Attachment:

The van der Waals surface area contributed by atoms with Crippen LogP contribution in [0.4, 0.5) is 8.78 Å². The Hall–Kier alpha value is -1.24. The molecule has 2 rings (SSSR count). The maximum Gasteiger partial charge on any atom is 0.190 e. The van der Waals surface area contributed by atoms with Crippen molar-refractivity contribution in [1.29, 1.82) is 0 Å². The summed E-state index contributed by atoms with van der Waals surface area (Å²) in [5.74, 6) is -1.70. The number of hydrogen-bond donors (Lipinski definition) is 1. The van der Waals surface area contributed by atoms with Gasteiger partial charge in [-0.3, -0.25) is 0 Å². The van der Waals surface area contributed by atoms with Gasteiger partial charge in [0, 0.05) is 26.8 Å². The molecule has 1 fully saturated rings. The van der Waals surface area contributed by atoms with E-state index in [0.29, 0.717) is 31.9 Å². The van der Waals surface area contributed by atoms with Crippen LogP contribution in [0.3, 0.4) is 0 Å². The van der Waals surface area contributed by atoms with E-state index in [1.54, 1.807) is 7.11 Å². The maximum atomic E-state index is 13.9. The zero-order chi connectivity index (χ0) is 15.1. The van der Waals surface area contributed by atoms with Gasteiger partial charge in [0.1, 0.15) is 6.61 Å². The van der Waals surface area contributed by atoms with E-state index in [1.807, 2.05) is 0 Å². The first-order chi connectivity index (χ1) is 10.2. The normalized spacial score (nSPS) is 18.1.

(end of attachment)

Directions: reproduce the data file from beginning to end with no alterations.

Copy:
The van der Waals surface area contributed by atoms with Crippen LogP contribution in [0.4, 0.5) is 8.78 Å². The Hall–Kier alpha value is -1.24. The molecule has 2 rings (SSSR count). The maximum Gasteiger partial charge on any atom is 0.190 e. The van der Waals surface area contributed by atoms with Crippen molar-refractivity contribution in [1.29, 1.82) is 0 Å². The summed E-state index contributed by atoms with van der Waals surface area (Å²) in [5.74, 6) is -1.70. The number of hydrogen-bond donors (Lipinski definition) is 1. The van der Waals surface area contributed by atoms with Gasteiger partial charge in [-0.3, -0.25) is 0 Å². The van der Waals surface area contributed by atoms with Gasteiger partial charge in [0, 0.05) is 26.8 Å². The molecule has 1 fully saturated rings. The van der Waals surface area contributed by atoms with E-state index in [0.29, 0.717) is 31.9 Å². The van der Waals surface area contributed by atoms with Crippen LogP contribution in [0.3, 0.4) is 0 Å². The van der Waals surface area contributed by atoms with E-state index in [1.54, 1.807) is 7.11 Å². The maximum atomic E-state index is 13.9. The zero-order chi connectivity index (χ0) is 15.1. The van der Waals surface area contributed by atoms with Gasteiger partial charge in [0.1, 0.15) is 6.61 Å². The van der Waals surface area contributed by atoms with E-state index in [1.807, 2.05) is 0 Å². The first-order chi connectivity index (χ1) is 10.2. The normalized spacial score (nSPS) is 18.1.